How To Get In Shape & Improve Your Health With Walking

How To Get In Shape & Improve Your Health With Walking

Getting fit and boosting your health really can be as simple as putting one foot in front of the other. Walking is one of the easiest ways to become more active and will improve your fitness, cardiac health, improve your mood and help you to lose weight. Whether you’re a total beginner or looking for ways to supercharge your daily walk, here’s what you need to know…

It’s A Science-Backed Way To Improve Your Health
Running has long been lauded as the ultimate way to boost cardiovascular health and longevity but, according to the experts, walking is an underrated form of exercise. As 54-year-old personal trainer Christina Howells says: “Walking is a seriously efficient exercise that decreases your risk of disease. Countless research suggests that two and a half hours of walking per week is protective against cardiovascular disease, Alzheimer’s, dementia and breast cancer.” For the previously sedentary, walking offers a fast track to improved health. A recent study shows that a 40-minute walk three times a week boosts the connectivity of important brain circuits and prevents cognitive decline, while other research reveals walking improves cardiac risk factors such as obesity, cholesterol, diabetes, blood pressure, vascular stiffness, inflammation and mental stress. Walking can also cut arthritic pain in half, increase your energy levels and reduce fatigue. 

It’s Also A Good Way To Build Fitness
Beyond walking’s disease-fighting effects, the experts say it will also get you fit – so long as you’re doing it properly. The issue with steady state exercise, such as walking, is that it requires a lot of time to achieve the same level of aerobic conditioning as you would expect from high intensity exercise. In other words, when comparing running to walking as a means of quicker results, running would win hands down, but as we age, a higher-impact activity such as running may not be a realistic solution. “Walking offers a reduced risk of injury compared to running and doesn’t require the same recovery time, making it a more accessible workout,” says Christina. “The benefits of walking, however, depend on three components: intensity, duration and frequency. As walking is less intensive than running, you’ll need to increase your walk time and ideally walk at a brisk pace. As a guide, you should be able to talk but not sing.” Joanna Hall, creator and founder of WalkActive, adds that for the maximum results, you should walk at 5-5.5km per hour for at least 30 minutes, at least four to five times per week.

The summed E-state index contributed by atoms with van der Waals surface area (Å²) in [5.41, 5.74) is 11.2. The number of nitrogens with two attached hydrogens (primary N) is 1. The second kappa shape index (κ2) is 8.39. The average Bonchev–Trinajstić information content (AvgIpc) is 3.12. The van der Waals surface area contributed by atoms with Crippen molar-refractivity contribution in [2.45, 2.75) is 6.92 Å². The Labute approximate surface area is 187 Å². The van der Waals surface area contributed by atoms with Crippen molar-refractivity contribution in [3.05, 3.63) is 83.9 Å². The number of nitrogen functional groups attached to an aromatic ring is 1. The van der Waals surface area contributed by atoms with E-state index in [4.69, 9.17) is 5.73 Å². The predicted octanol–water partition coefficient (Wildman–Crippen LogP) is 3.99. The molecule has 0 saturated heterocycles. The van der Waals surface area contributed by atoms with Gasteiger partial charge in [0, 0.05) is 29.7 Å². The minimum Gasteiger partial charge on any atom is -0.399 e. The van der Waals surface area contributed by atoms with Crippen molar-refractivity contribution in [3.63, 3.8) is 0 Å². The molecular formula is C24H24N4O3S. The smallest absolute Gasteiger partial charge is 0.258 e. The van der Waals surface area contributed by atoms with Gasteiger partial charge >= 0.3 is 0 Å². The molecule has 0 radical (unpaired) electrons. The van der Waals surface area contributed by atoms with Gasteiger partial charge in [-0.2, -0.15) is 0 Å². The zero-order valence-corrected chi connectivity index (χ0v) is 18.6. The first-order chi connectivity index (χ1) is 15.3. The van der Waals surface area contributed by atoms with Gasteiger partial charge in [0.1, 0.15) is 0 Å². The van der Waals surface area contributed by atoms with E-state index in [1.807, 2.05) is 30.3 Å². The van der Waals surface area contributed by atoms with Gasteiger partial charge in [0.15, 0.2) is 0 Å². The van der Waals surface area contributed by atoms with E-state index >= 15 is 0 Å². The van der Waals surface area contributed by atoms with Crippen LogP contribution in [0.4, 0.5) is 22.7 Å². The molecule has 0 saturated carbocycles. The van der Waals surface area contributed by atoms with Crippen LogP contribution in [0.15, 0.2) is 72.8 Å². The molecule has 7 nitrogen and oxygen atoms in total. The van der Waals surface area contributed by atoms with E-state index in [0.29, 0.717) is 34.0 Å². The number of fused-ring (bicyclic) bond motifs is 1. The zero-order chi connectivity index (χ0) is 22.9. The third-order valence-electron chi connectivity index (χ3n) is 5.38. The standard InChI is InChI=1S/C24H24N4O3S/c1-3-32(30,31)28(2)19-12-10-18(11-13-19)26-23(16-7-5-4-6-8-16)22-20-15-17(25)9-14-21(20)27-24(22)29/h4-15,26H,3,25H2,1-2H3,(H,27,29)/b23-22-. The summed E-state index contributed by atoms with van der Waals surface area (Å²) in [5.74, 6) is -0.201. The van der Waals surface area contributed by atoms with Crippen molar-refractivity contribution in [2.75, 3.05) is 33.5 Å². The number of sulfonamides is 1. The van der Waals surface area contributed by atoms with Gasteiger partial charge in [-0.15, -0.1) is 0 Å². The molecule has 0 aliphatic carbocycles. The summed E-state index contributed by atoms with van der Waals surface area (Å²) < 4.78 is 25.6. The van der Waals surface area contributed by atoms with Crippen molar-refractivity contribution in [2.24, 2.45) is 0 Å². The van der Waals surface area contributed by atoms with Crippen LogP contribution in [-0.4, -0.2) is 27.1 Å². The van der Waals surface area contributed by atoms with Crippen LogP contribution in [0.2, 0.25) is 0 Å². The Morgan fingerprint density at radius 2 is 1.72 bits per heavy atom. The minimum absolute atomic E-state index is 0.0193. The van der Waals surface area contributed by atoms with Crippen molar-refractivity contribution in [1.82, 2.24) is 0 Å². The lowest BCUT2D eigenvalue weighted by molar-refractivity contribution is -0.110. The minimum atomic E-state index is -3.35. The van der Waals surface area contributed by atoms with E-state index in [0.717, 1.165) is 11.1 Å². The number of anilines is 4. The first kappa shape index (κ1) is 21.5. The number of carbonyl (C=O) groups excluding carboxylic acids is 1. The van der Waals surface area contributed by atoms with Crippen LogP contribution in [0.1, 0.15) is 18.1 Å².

If You’re Just Starting Out, Take It Slow 
Whether you’re recovering from an injury or keen to improve your fitness levels, it pays to start slowly. “If you are relatively unfit and looking to start a walking routine, break this into three weekly walks of ten-minutes or two 15-minute segments until you get stronger,” Christina recommends. “Start by walking at a comfortable pace and then after a week or two, up the intensity by walking for five minutes at a comfortable pace and then speeding up for two minutes before slowing down; repeat this a few times.” When it comes to what defines a brisk walk, Christina says it’s worth keeping an eye on your heart rate. “Aim for between 50-85% of your maximum heart rate. To work out your maximum heart rate, subtract your age from 220. So, for a 55-year-old, that equates to a maximum heart rate of 165 beats per minute. A moderate intensity workout would sit between 50-70% of this figure, while a more vigorous workout would be at 70-85% of this figure.” If you don’t have a heart rate monitor (most fitness trackers, including the Apple Watch, have this feature) the experts also say feeling warm and a little breathless is also a good indicator that you’re walking at a decent speed. 

Your Cadence Also Matters
“Recently, scientists have started looking at walking cadence – i.e. the number of steps you take per minute – to measure intensity. The more steps you take, the harder your heart and lungs are working,” says Christina. “A cadence of greater than 100 steps per minute is recommended for brisk walking. If you are fit, aim for 115 to 120 or more steps per minute. You can measure this via a fitness tracker, or simply by counting your steps over one minute. I recommend taking longer and faster strides, which will not only get your heart pumping but also prevent natural declines in walking ability and speed. As we age, slower walking paces are associated with accelerated ageing, both physically and mentally.”

The experts say feeling warm and a little breathless is also a good indicator that you’re walking at a decent speed.

Know When & How To Level It Up